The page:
A "labeled nucleic acid probe or oligonucleotide" is one that is bound, either covalently, through a linker, or through electrostatic, van der Waals or hydrogen bonds to a label such that the presence of the probe may be detected by detecting the presence of the label bound to the probe.
"Amplification" primers are oligonucleotides comprising either natural or analogue nucleotides that can serve as the basis for the amplification of a select nucleic acid sequence. They include, e.g., polymerase chain reaction primers and ligase chain reaction oligonucleotides.
The term "recombinant" when used with reference, e.g., to a cell, or nucleic acid, or vector, indicates that the cell, or nucleic acid, or vector, has been modified by the introduction of a heterologous nucleic acid or the alteration of a native nucleic acid, or that the cell is derived from a cell so modified. Thus, for example, recombinant cells express genes that are not found within the native (non-recombinant) form of the cell or express native genes that are otherwise abnormally expressed, under expressed or not expressed at all.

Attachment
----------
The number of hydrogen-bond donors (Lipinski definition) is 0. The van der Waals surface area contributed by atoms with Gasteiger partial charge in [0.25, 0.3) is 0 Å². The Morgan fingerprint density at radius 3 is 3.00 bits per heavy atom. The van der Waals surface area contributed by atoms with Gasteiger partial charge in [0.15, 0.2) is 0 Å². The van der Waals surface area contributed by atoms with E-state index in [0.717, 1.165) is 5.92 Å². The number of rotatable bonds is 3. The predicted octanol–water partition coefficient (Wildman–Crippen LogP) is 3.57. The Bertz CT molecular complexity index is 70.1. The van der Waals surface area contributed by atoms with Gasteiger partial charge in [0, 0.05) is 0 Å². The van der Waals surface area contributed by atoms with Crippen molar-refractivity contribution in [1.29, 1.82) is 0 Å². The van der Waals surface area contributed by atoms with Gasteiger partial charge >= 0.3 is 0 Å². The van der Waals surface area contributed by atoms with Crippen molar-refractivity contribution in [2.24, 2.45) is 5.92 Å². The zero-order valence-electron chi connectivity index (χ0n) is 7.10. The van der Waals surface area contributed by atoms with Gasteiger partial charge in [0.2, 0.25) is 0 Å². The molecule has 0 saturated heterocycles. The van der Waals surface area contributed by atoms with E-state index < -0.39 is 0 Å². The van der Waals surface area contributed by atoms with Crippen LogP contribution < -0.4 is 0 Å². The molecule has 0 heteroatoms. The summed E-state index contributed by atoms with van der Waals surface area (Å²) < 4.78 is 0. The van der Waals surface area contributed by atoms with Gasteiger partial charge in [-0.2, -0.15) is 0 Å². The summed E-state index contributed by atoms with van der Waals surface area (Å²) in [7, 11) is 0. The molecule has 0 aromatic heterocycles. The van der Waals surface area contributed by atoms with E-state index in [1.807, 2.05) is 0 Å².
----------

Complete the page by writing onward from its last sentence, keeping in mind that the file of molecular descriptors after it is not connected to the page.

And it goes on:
An "expression vector" is a nucleic acid construct, generated recombinantly or synthetically, with a series of specified nucleic acid elements that permit transcription of a particular nucleic acid in a host cell. The expression vector can be part of a plasmid, virus, or nucleic acid fragment. Typically, the expression vector includes a nucleic acid to be transcribed operably linked to a promoter.
A "plasmid" can be an expression vector, or if it does not contain a promoter sequence operably linked to the recombinant nucleic acid of interest, it can simply be a self-replicating, extrachromasomal element that allows propagation of a cloned nucleic acid in prokarotes and/or eukaryotes.